What I’m getting at is to know your brand connection! First your budget should dictate what you buy, not the price of a particular item. Knowing who is who and what is what it a big part of whether or not you buy a dupe. But, it’s important to keep in mind that the business of makeup is always changing. Companies are constantly being bought and sold, so you will want to do your own research.
For example, I did not know until I wrote this post that Cle de Peau (a celeb fave foundation and concealer) fell under Shiseido. Do I want to spend $100+ on Cle de Peau foundation or concealer? Heck no! But guess what, I love NARS concealers. Coincidence? I think not.
Maybe, just maybe I should look into even more economical Bare Minerals concealers to see if maybe they share the same manufacturing plant and/or ingredients as NARS and/or Cle de Peau. I’m not trying to say that BareMinerals is a dupe of the highly coveted and on my lust list Cle de Peau, but it is interesting that BareMinerals ingredients are posted directly on their website but Cle de Peau’s ingredients aren’t.
I’ve been such a long-time Sephora, Ulta, Neiman Marcus, and Nordy shopper that it’s difficult to remember sometimes that I need to expand my horizons. So many of the brands that I’ve grown to love have been absorbed or bought out by larger cosmetics companies, and, well, a lot of these brands are just not the same as they used to be. MAC is one of them, so is Urban Decay, Laura Mercier, and Smashbox. They are still great but not AS great as before they “sold out.”
Brands that I’m lusting over are:
Many of these smaller brands are cruelty free, vegan, and super pigmented. Because they are smaller and lesser known, products tend to sell out and be restocked frequently. Chances are, if you try them, you’ll love them… so long as they don’t sell out (both literally & figuratively).
Also, check your favorite drugstores for new brands. I know a lot of them are now carrying Korean makeup and skincare brands, and I even found a Girlaktic lip stain ($26) at a Rite-Aid when I still lived in Cali and it’s amazing!
Eugenia Weston is the queen of brows and founder of Senna Cosmetics. As a matter of fact, Anastasia of ABH was a long-time client of Eugenia’s. I had the great honor of interviewing Eugenia Weston in a two part interview on the podcast (check out part 1 here) and really learned more about how her famous brow products (a staple in pro kits) really transformed an entire ‘brow’ movement!
Passion products are always the brand’s best — until of course they sell out (the brand that is) and the products get reformulated. So dig in a learn about why brands were founded and stick with what put them on the map. You’ll never go wrong and likely not be disappointed!
Pretty packaging is just that. Pretty. It doesn’t mean that the actual product performs better. After all, proper application and quality tools are 90% of it. The product itself is probably about 10%.
My mom once purchased the L’Oreal Nudes Palette (sound familiar, Urban Decay Naked Palette lovers?) because she didn’t have time to get to a MAC store (which is her usual go-to). I was able to create a gorgeous smoky eye look for NYE with that palette because she had the right tools.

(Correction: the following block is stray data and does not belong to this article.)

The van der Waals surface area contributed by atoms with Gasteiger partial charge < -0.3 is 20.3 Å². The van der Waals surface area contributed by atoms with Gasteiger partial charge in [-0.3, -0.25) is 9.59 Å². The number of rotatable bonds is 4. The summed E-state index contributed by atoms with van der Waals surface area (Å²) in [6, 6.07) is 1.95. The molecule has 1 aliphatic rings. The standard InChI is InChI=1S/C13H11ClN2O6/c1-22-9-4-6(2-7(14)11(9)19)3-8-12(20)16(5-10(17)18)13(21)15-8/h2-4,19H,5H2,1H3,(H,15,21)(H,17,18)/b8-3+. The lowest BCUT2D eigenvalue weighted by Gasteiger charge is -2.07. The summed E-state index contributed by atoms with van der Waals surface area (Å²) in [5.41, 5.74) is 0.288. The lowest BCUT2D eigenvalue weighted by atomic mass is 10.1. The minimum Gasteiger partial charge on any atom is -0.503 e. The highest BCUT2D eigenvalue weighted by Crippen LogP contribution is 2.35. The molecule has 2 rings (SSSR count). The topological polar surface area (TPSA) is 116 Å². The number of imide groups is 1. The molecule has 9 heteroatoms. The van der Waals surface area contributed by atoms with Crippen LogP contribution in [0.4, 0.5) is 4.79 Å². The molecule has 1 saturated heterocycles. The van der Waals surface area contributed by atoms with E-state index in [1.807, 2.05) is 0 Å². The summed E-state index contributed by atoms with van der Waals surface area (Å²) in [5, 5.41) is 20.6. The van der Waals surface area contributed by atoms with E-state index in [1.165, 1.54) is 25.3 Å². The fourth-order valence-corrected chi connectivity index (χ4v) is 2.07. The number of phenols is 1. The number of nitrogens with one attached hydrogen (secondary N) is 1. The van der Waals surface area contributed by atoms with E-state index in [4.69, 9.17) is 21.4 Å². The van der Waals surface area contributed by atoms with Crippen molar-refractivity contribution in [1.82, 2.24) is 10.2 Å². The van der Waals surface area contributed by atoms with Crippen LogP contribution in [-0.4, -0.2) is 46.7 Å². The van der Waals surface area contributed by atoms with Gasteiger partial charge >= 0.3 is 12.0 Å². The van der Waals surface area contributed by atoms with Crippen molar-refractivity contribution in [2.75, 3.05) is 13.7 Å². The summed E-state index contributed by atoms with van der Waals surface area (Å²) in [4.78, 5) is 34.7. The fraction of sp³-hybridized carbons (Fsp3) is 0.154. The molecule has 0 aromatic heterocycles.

Tools don’t have to be expensive, etiher. As a pro MUA, my finger is my greatest tool… but you can find great brushes from Real Techniques and Bdellium, which are two brands that carry high-quality, pro-kit staples that are priced quite a bit lower than department store brushes.
Remember… don’t buy what you don’t need. Just because you love the branding or marketing of a product does NOT mean you need to own it. I know, it sounds super simple but marketing can be verrrrry convincing. I’m often distracted by shiny new product launches. I remember one time I bought the Tartlette Matte Palette and the Smashbox matte palette, even though they were ultimately the same thing.
Now, this is all alleged and many of the dupes I will describe may have some slight differences, but perhaps not too discernable from the desired or targetted product.
Skinceuticals C E Ferulic Serum $120+ vs. Paula’s Choice C15 Super Booster $60
La Mer Moisturizing Cream $1500 vs. German Nivea Moisturizer $5
Kylie Lip Kits $30 vs. Colorpop Liquid lipsticks $8
Fenty Beauty lip glosses $20 vs. Maybelline Lifter Gloss $8
Giorgio Armani Luminous Silk Foundation $45 vs. L’Oreal Paris’ True Match Lumi $14
Too Faced Better Than Sex Mascara $22 vs. L’Oreal Paris’ Lash Paradise $10
Clinique’s Black Honey Almost Lipstick $25 vs. elf cosmetic’s Hydrating Core Lip Shine in Ecstatic $6
Charlotte Tilbury’s Airbrush Flawless Finish Setting Powder $25 vs. no. 7’s Lift and Luminate Triple Action Translucent Finishing Powder $13
A perfume brand called Dossier sells popular designer perfumes for a fraction of the cost (such as YSL Black Opium, Viktor&Rolf’s Flower Bomb, Lancome’s La Vie Est Belle, Tom Ford’s Tabacco Vanille)
Don’t you ever wish you can un-learn something? For me, I wish I could go back to the days of not knowing the many, many makeup brands that fall under large brand umbrellas. Things can get a little dicey for me from an ethical perspective. Even when I buy my food, I try to buy local food and avoid food items produced by or owned by large multinational corporations (MNCs). I want to avoid GMOs & added sugars. I also avoid shopping at Walmart for ethical reasons but they carry Milani and I love their blushes and bronzers. Ugh!
If you are like me and you try your best to avoid MNCs, you know how big of a struggle it can be. Like, did you know that sooo many popular makeup brands fall under the L’Oreal umbrella, which is 30% owned by Nestle. Yeah, that Nestle.